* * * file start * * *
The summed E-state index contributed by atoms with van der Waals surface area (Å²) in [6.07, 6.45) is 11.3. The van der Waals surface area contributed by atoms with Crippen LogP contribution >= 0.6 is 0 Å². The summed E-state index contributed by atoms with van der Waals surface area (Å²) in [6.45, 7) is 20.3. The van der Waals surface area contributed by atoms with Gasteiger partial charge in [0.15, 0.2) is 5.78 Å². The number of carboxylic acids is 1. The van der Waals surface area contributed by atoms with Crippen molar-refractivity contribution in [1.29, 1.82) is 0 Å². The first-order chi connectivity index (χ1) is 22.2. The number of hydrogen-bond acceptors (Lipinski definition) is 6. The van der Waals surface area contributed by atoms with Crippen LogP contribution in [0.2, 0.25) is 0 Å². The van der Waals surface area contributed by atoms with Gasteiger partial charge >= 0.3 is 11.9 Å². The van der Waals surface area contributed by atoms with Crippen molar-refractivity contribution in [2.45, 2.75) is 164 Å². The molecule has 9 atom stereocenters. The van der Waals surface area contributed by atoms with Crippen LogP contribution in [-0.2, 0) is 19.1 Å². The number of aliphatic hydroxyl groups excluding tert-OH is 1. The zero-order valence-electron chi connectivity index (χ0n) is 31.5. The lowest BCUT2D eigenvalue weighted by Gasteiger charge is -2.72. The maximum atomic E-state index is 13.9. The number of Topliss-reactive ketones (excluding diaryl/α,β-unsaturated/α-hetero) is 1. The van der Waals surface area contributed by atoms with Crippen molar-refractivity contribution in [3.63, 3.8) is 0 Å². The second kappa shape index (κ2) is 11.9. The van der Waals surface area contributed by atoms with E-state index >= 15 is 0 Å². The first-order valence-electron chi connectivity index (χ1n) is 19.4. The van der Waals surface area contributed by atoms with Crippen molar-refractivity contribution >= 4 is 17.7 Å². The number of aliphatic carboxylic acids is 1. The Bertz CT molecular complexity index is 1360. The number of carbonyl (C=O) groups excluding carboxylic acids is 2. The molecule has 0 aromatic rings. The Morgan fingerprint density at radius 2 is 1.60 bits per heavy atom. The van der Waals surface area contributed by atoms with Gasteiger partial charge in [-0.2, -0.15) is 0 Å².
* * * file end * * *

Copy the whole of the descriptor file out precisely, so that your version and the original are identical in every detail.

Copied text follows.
The summed E-state index contributed by atoms with van der Waals surface area (Å²) in [6.07, 6.45) is 11.3. The van der Waals surface area contributed by atoms with Crippen LogP contribution >= 0.6 is 0 Å². The summed E-state index contributed by atoms with van der Waals surface area (Å²) in [6.45, 7) is 20.3. The van der Waals surface area contributed by atoms with Gasteiger partial charge in [0.15, 0.2) is 5.78 Å². The number of carboxylic acids is 1. The van der Waals surface area contributed by atoms with Crippen molar-refractivity contribution in [1.29, 1.82) is 0 Å². The first-order chi connectivity index (χ1) is 22.2. The number of hydrogen-bond acceptors (Lipinski definition) is 6. The van der Waals surface area contributed by atoms with Crippen LogP contribution in [0.2, 0.25) is 0 Å². The van der Waals surface area contributed by atoms with Gasteiger partial charge >= 0.3 is 11.9 Å². The van der Waals surface area contributed by atoms with Crippen molar-refractivity contribution in [2.45, 2.75) is 164 Å². The molecule has 9 atom stereocenters. The van der Waals surface area contributed by atoms with Crippen LogP contribution in [-0.2, 0) is 19.1 Å². The number of aliphatic hydroxyl groups excluding tert-OH is 1. The zero-order valence-electron chi connectivity index (χ0n) is 31.5. The lowest BCUT2D eigenvalue weighted by Gasteiger charge is -2.72. The maximum atomic E-state index is 13.9. The number of Topliss-reactive ketones (excluding diaryl/α,β-unsaturated/α-hetero) is 1. The van der Waals surface area contributed by atoms with Crippen molar-refractivity contribution in [3.63, 3.8) is 0 Å². The second kappa shape index (κ2) is 11.9. The van der Waals surface area contributed by atoms with E-state index >= 15 is 0 Å². The first-order valence-electron chi connectivity index (χ1n) is 19.4. The van der Waals surface area contributed by atoms with Crippen molar-refractivity contribution >= 4 is 17.7 Å². The number of aliphatic carboxylic acids is 1. The Bertz CT molecular complexity index is 1360. The number of carbonyl (C=O) groups excluding carboxylic acids is 2. The molecule has 0 aromatic rings. The Morgan fingerprint density at radius 2 is 1.60 bits per heavy atom. The van der Waals surface area contributed by atoms with Gasteiger partial charge in [-0.2, -0.15) is 0 Å².